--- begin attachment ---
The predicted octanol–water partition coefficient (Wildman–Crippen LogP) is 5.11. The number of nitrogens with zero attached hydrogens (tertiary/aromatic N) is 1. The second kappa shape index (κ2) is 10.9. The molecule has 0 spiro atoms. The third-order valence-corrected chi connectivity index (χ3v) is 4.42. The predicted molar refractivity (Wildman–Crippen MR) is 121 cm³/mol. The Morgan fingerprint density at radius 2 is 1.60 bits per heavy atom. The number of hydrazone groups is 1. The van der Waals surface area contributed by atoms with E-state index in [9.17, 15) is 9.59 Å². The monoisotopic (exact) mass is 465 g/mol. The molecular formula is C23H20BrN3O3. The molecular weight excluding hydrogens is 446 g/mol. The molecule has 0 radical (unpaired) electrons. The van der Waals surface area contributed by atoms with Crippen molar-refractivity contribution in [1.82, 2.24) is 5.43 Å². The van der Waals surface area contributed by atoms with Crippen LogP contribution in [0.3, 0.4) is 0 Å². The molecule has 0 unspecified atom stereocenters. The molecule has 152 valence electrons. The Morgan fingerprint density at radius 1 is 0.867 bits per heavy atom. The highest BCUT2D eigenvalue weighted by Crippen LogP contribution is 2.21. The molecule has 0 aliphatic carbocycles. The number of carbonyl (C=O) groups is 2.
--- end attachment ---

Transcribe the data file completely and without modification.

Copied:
The predicted octanol–water partition coefficient (Wildman–Crippen LogP) is 5.11. The number of nitrogens with zero attached hydrogens (tertiary/aromatic N) is 1. The second kappa shape index (κ2) is 10.9. The molecule has 0 spiro atoms. The third-order valence-corrected chi connectivity index (χ3v) is 4.42. The predicted molar refractivity (Wildman–Crippen MR) is 121 cm³/mol. The Morgan fingerprint density at radius 2 is 1.60 bits per heavy atom. The number of hydrazone groups is 1. The van der Waals surface area contributed by atoms with E-state index in [9.17, 15) is 9.59 Å². The monoisotopic (exact) mass is 465 g/mol. The molecular formula is C23H20BrN3O3. The molecular weight excluding hydrogens is 446 g/mol. The molecule has 0 radical (unpaired) electrons. The van der Waals surface area contributed by atoms with Crippen molar-refractivity contribution in [1.82, 2.24) is 5.43 Å². The van der Waals surface area contributed by atoms with Crippen LogP contribution in [0.3, 0.4) is 0 Å². The molecule has 0 unspecified atom stereocenters. The molecule has 152 valence electrons. The Morgan fingerprint density at radius 1 is 0.867 bits per heavy atom. The highest BCUT2D eigenvalue weighted by Crippen LogP contribution is 2.21. The molecule has 0 aliphatic carbocycles. The number of carbonyl (C=O) groups is 2.